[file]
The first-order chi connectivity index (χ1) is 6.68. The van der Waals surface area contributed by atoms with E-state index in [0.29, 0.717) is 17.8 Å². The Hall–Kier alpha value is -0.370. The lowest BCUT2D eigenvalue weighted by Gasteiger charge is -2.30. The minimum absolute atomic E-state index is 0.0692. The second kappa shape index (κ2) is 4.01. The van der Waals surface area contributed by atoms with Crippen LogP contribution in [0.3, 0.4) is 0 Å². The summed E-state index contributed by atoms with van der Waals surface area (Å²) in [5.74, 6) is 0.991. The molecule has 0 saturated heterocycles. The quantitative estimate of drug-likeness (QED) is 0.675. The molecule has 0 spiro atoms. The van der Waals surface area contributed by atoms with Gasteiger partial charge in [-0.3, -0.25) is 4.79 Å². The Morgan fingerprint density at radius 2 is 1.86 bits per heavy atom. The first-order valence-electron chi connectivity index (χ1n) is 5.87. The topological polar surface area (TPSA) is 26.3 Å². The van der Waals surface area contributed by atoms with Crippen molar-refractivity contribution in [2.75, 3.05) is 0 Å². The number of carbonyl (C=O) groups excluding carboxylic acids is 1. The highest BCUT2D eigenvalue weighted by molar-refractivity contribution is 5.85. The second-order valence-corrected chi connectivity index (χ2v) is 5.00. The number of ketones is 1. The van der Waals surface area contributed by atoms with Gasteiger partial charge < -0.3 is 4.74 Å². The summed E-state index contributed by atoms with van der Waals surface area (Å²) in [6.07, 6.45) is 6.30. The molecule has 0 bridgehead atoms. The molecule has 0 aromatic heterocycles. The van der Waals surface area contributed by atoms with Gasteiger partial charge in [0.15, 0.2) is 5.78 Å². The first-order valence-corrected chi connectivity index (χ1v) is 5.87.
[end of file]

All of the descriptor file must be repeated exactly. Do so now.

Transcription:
The first-order chi connectivity index (χ1) is 6.68. The van der Waals surface area contributed by atoms with E-state index in [0.29, 0.717) is 17.8 Å². The Hall–Kier alpha value is -0.370. The lowest BCUT2D eigenvalue weighted by Gasteiger charge is -2.30. The minimum absolute atomic E-state index is 0.0692. The second kappa shape index (κ2) is 4.01. The van der Waals surface area contributed by atoms with Crippen LogP contribution in [0.3, 0.4) is 0 Å². The summed E-state index contributed by atoms with van der Waals surface area (Å²) in [5.74, 6) is 0.991. The molecule has 0 saturated heterocycles. The quantitative estimate of drug-likeness (QED) is 0.675. The molecule has 0 spiro atoms. The van der Waals surface area contributed by atoms with Gasteiger partial charge in [-0.3, -0.25) is 4.79 Å². The Morgan fingerprint density at radius 2 is 1.86 bits per heavy atom. The first-order valence-electron chi connectivity index (χ1n) is 5.87. The topological polar surface area (TPSA) is 26.3 Å². The van der Waals surface area contributed by atoms with Crippen molar-refractivity contribution in [2.75, 3.05) is 0 Å². The number of carbonyl (C=O) groups excluding carboxylic acids is 1. The highest BCUT2D eigenvalue weighted by molar-refractivity contribution is 5.85. The second-order valence-corrected chi connectivity index (χ2v) is 5.00. The number of ketones is 1. The van der Waals surface area contributed by atoms with Gasteiger partial charge < -0.3 is 4.74 Å². The summed E-state index contributed by atoms with van der Waals surface area (Å²) in [6.07, 6.45) is 6.30. The molecule has 0 bridgehead atoms. The molecule has 0 aromatic heterocycles. The van der Waals surface area contributed by atoms with Gasteiger partial charge in [0.15, 0.2) is 5.78 Å². The first-order valence-corrected chi connectivity index (χ1v) is 5.87.